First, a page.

Currently in version 3.6, ECM is used to track, modify or restore configuration settings to Windows servers and workstations so that they can be managed centrally and consistently. Think of ECM as taking all the registry data and settings for each machine in your enterprise and sucking them into a single repository -- in this case an MS SQL database -- for centralized administration.
Configuresoft brings order to chaos by utilizing a Collector and agents (see Figure 1). The Collector is an NT service running on a central NT/2000 box. Agents are pushed out using Distributed Common Object Model (DCOM). After installing Collector and pointing it to SQL box to use, you simply tell the Collector how often to check machines, along with which information you want collected.
ECM goes beyond the policy enforcement tools that come with Windows 2000. It draws in the whole registry and the Windows event log, keeps a running history and looks for any changes. ECM ships with 250 prepackaged reports that serve as filters and queries. You can show, for example, all accounts that haven't been logged on in X number of days.
Additional report modules are downloadable from Configuresoft, or you can create your own. Combined with new reports, historical functions reports let you look for specific details, such as a changed share permission or a disabled account. Collector provides a single screen for finding any changes that occur across the enterprise.
SUM is an ECM agent that monitors Microsoft patch releases and alerts you when new bulletins are issued. The module can check servers for update status and, with a simple mouse click, deploy the required patches. SUM also includes a mechanism that ensures patches are installed correctly.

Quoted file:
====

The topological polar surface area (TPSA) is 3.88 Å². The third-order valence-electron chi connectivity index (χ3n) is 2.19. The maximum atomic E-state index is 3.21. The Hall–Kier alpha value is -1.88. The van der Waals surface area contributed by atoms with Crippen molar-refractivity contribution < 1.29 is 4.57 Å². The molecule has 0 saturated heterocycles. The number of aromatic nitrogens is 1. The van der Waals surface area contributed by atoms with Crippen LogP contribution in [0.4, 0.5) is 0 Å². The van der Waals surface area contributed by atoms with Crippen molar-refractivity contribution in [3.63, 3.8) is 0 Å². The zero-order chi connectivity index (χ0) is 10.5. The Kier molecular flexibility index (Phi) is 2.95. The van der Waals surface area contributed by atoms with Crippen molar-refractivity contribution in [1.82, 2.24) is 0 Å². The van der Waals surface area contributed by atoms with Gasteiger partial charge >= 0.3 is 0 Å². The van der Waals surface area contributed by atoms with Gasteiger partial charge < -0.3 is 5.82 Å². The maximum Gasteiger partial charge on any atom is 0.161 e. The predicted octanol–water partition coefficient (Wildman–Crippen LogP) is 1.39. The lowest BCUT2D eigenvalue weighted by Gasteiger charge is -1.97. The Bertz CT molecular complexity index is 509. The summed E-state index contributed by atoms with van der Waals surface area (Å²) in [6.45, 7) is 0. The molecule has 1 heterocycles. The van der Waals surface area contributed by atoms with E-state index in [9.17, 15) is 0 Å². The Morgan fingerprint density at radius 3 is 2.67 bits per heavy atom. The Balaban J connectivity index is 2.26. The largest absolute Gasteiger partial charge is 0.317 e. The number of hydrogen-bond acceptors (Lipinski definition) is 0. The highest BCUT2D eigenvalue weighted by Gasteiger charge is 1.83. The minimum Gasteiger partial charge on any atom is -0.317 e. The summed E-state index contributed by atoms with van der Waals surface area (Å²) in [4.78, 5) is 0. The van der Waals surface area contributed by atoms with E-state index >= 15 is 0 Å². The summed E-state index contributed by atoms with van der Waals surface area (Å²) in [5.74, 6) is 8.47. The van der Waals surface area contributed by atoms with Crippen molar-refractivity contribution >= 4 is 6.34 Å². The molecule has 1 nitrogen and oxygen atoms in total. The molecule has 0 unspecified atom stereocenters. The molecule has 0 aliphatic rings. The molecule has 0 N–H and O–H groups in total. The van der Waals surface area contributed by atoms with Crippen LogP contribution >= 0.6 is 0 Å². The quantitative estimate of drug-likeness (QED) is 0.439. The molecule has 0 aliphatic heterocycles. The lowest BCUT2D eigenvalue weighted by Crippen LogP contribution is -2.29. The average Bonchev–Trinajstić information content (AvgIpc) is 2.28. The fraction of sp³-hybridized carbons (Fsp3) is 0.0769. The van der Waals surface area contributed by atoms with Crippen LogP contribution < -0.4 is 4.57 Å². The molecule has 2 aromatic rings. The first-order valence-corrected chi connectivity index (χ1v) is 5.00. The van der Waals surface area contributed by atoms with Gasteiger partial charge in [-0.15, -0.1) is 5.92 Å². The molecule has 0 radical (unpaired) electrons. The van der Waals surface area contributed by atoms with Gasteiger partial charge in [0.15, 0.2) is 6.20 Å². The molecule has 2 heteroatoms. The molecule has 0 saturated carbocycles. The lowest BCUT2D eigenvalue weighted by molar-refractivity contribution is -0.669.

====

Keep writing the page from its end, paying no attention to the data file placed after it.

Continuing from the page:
While the ECM communications infrastructure is an effective way to monitor and update configuration changes and patches, agents may present a set of traffic management and security issues. For one, agent communication creates additional network traffic on the WAN or LAN. With an average of 40,000 configuration elements collected per machine -- that's about 25 MB per machine -- an initial ECM run may temporarily bog down the network. Fortunately, after the initial run, only information deltas are exchanged, which significantly reduces traffic.
The security of agent communications may also be a concern. Since ECM agents communicate using native DCOM technology, data is in a binary format, which means that it's essentially sent in the clear. In a LAN environment, this should not be a problem. Over a wide-area link, however, some admins may be leery of sending plaintext registry information.
Worse, it should be noted that agents run as a role, not as a service. So, for each machine, the agent needs to have administrator privileges. And worse yet, the ECM agents use native NT authentication, which has widely known security weaknesses. (However, NT authentication can be augmented with Kerberos, which is quite secure.)
Finally, Configuresoft ECM is targeted to Windows environments only. A good number of enterprises have migrated to IIS, Exchange and SQL Server for all but the most mission-critical server functions. However, there is a nontrivial number of important *nix servers that ECM overlooks.
Despite these concerns, ECM can significantly aid Windows administrators in supporting account polices, security policies, share permissions and trusts, and even keep up with hotfixes-all of which is a good thing.
Pricing for ECM is $775 per server and $25 per workstation. SUM is an additional $25 per server and $5 per workstation.